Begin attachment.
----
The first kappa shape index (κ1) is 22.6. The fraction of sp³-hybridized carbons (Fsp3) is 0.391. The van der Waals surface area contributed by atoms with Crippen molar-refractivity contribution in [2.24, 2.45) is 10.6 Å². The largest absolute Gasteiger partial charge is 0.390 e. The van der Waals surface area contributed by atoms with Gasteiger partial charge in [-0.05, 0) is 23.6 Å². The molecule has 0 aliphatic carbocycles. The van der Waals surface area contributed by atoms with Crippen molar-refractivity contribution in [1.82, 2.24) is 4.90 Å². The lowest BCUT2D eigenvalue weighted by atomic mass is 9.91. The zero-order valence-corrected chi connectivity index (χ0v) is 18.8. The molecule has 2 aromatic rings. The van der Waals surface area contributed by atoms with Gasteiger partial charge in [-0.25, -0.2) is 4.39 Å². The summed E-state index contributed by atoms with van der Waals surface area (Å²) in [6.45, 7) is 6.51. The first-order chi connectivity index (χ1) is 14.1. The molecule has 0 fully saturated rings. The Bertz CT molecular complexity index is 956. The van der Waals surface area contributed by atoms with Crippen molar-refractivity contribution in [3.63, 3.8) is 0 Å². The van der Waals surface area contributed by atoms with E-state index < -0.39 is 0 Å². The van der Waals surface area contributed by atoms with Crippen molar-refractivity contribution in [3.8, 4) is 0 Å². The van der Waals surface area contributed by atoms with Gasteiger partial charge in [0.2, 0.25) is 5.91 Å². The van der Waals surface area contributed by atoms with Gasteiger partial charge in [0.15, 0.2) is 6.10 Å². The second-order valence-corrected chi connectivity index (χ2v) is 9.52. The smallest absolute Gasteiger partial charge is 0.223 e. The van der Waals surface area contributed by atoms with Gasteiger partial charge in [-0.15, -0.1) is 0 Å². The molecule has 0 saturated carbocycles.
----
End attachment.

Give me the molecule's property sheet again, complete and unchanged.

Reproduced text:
The first kappa shape index (κ1) is 22.6. The fraction of sp³-hybridized carbons (Fsp3) is 0.391. The van der Waals surface area contributed by atoms with Crippen molar-refractivity contribution in [2.24, 2.45) is 10.6 Å². The largest absolute Gasteiger partial charge is 0.390 e. The van der Waals surface area contributed by atoms with Gasteiger partial charge in [-0.05, 0) is 23.6 Å². The molecule has 0 aliphatic carbocycles. The van der Waals surface area contributed by atoms with Crippen molar-refractivity contribution in [1.82, 2.24) is 4.90 Å². The lowest BCUT2D eigenvalue weighted by atomic mass is 9.91. The zero-order valence-corrected chi connectivity index (χ0v) is 18.8. The molecule has 2 aromatic rings. The van der Waals surface area contributed by atoms with Gasteiger partial charge in [-0.25, -0.2) is 4.39 Å². The summed E-state index contributed by atoms with van der Waals surface area (Å²) in [6.45, 7) is 6.51. The first-order chi connectivity index (χ1) is 14.1. The molecule has 0 fully saturated rings. The Bertz CT molecular complexity index is 956. The van der Waals surface area contributed by atoms with Crippen molar-refractivity contribution in [3.63, 3.8) is 0 Å². The van der Waals surface area contributed by atoms with E-state index < -0.39 is 0 Å². The van der Waals surface area contributed by atoms with Crippen molar-refractivity contribution in [3.8, 4) is 0 Å². The van der Waals surface area contributed by atoms with Gasteiger partial charge in [0.2, 0.25) is 5.91 Å². The van der Waals surface area contributed by atoms with Gasteiger partial charge in [0.15, 0.2) is 6.10 Å². The second-order valence-corrected chi connectivity index (χ2v) is 9.52. The smallest absolute Gasteiger partial charge is 0.223 e. The van der Waals surface area contributed by atoms with Gasteiger partial charge in [-0.15, -0.1) is 0 Å². The molecule has 0 saturated carbocycles.